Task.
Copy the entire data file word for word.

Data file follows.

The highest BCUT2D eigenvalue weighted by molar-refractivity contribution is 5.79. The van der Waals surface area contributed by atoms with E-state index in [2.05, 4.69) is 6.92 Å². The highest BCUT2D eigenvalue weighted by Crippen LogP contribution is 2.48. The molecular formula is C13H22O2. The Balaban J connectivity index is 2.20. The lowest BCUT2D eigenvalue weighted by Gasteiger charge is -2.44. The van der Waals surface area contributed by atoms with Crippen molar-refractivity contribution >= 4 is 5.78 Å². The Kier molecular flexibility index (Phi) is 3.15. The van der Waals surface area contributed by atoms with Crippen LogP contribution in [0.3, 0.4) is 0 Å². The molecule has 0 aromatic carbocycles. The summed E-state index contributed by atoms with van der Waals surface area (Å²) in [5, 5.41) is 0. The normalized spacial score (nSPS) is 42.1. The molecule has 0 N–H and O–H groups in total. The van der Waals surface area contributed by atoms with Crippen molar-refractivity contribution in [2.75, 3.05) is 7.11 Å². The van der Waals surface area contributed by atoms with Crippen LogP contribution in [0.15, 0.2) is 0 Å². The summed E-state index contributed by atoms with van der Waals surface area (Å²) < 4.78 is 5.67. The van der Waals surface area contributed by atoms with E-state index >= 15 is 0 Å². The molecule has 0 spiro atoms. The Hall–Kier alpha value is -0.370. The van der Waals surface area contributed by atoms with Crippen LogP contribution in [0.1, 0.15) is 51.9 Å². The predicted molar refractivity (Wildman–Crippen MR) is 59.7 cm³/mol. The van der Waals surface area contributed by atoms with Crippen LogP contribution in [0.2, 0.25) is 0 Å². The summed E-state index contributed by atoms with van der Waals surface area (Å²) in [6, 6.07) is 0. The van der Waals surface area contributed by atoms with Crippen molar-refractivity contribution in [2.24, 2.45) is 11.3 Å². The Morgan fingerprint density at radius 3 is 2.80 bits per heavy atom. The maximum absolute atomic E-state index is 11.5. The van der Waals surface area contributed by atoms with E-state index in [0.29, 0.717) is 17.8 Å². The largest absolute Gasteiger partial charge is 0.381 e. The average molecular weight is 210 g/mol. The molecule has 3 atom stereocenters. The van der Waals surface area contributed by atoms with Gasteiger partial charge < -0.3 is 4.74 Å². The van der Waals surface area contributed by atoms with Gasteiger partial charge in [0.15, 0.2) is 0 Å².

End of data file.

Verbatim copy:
The highest BCUT2D eigenvalue weighted by molar-refractivity contribution is 5.79. The van der Waals surface area contributed by atoms with E-state index in [2.05, 4.69) is 6.92 Å². The highest BCUT2D eigenvalue weighted by Crippen LogP contribution is 2.48. The molecular formula is C13H22O2. The Balaban J connectivity index is 2.20. The lowest BCUT2D eigenvalue weighted by Gasteiger charge is -2.44. The van der Waals surface area contributed by atoms with Crippen molar-refractivity contribution >= 4 is 5.78 Å². The Kier molecular flexibility index (Phi) is 3.15. The van der Waals surface area contributed by atoms with Crippen LogP contribution in [0.3, 0.4) is 0 Å². The molecule has 0 aromatic carbocycles. The summed E-state index contributed by atoms with van der Waals surface area (Å²) in [5, 5.41) is 0. The normalized spacial score (nSPS) is 42.1. The molecule has 0 N–H and O–H groups in total. The van der Waals surface area contributed by atoms with Crippen molar-refractivity contribution in [2.75, 3.05) is 7.11 Å². The van der Waals surface area contributed by atoms with Crippen LogP contribution in [0.15, 0.2) is 0 Å². The summed E-state index contributed by atoms with van der Waals surface area (Å²) < 4.78 is 5.67. The van der Waals surface area contributed by atoms with E-state index >= 15 is 0 Å². The molecule has 0 spiro atoms. The Hall–Kier alpha value is -0.370. The van der Waals surface area contributed by atoms with Crippen LogP contribution in [0.1, 0.15) is 51.9 Å². The predicted molar refractivity (Wildman–Crippen MR) is 59.7 cm³/mol. The van der Waals surface area contributed by atoms with Crippen LogP contribution in [0.2, 0.25) is 0 Å². The summed E-state index contributed by atoms with van der Waals surface area (Å²) in [6, 6.07) is 0. The van der Waals surface area contributed by atoms with Crippen molar-refractivity contribution in [2.24, 2.45) is 11.3 Å². The Morgan fingerprint density at radius 3 is 2.80 bits per heavy atom. The maximum absolute atomic E-state index is 11.5. The van der Waals surface area contributed by atoms with E-state index in [0.29, 0.717) is 17.8 Å². The largest absolute Gasteiger partial charge is 0.381 e. The average molecular weight is 210 g/mol. The molecule has 3 atom stereocenters. The van der Waals surface area contributed by atoms with Gasteiger partial charge < -0.3 is 4.74 Å². The van der Waals surface area contributed by atoms with Gasteiger partial charge in [0.15, 0.2) is 0 Å².